uploads///Grounded Planes

Boeing MAX Crisis: More Pain for Three Big US Airlines


Aug. 8 2019, Updated 5:10 p.m. ET

Together, three major US air carriers, Southwest Airlines (LUV), American Airlines (AAL), and United Airlines (UAL), own 72 Boeing (BA) 737 MAX planes. The airlines have already lost billions of dollars in revenues and operating profit. There has been a global flying ban on the MAX jets since mid-March. The three big US airlines will likely feel more pain. There’s uncertainty about Boeing receiving regulatory safety approval for the MAX aircraft in the near term.

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Boeing MAX crisis hit airlines’ capacity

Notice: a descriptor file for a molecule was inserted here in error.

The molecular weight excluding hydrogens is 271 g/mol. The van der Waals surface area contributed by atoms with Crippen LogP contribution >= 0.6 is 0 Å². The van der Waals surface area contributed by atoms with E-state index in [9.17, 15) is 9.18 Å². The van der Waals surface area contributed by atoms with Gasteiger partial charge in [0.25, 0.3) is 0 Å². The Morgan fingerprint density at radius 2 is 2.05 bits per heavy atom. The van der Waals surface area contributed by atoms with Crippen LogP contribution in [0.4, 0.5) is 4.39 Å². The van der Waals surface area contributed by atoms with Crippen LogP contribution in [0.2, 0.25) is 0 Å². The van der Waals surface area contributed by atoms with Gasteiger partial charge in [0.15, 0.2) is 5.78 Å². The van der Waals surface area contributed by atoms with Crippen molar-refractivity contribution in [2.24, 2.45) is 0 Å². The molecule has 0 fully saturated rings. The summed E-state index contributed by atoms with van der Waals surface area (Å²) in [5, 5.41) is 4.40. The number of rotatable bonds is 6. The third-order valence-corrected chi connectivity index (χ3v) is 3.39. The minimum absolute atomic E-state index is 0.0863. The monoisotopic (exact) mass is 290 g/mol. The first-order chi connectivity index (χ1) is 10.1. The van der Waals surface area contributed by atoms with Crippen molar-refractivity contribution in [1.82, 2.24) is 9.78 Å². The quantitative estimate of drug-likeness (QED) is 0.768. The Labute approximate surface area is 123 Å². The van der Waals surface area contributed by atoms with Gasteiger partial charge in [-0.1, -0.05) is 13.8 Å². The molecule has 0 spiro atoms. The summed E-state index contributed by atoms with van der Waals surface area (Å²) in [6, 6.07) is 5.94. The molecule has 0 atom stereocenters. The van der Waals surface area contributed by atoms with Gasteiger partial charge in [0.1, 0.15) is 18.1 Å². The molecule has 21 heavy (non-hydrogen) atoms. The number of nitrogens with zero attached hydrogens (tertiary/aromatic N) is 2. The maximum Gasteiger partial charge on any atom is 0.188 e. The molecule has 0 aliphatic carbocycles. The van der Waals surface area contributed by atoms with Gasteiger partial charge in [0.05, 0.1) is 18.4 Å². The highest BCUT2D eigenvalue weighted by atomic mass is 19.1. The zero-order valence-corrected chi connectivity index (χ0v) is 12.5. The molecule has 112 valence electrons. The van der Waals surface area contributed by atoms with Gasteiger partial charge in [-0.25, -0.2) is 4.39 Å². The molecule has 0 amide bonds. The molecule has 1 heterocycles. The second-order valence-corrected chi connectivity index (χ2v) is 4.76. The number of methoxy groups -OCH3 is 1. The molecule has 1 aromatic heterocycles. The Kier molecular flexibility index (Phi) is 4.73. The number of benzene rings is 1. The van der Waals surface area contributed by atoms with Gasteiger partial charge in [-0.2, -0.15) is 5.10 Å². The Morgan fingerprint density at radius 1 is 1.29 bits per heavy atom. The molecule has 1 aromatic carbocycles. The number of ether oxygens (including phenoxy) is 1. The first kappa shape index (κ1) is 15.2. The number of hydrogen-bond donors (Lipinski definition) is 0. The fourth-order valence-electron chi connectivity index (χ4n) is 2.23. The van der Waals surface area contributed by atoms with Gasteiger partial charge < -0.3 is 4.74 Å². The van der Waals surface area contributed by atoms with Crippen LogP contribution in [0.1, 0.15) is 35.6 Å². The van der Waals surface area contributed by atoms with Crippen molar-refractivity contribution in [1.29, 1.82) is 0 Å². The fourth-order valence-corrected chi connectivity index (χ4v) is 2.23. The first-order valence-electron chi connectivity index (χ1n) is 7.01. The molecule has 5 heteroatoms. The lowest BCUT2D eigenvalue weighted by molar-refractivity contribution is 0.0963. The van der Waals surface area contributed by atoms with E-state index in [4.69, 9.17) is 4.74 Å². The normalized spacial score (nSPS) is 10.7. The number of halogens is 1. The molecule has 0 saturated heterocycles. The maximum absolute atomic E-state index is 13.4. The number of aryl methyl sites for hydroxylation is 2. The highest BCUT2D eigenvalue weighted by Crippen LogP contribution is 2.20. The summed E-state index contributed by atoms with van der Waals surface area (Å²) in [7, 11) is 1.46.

According to the latest data compiled by OAG, the leading digital airline information and data provider, there are new issues with these three airlines. The data suggests that these air carriers suffered from massive capacity losses during the peak summer season. The research report compared the capacity as of Monday with air carriers’ planned capacity as of February 18.

According to the report, Southwest Airlines has lost approximately 2.96 million seat capacity since the MAX grounding. The company owns 34 of the planes. American Airlines has a capacity loss of nearly 2.19 million, while United Airlines has a capacity loss of 1.19 million seats. American Airlines and United Airlines have 24 and 14 Boeing 737 MAX aircraft, respectively.

OAG estimates that the cost of the MAX grounding on US airlines could reach $4 billion if the aircraft resumes service by November. However, industry experts aren’t optimistic. They expect the MAX grounding to drag on through January 2020. The three big US airlines would witness a substantial negative financial impact in the second half of 2019.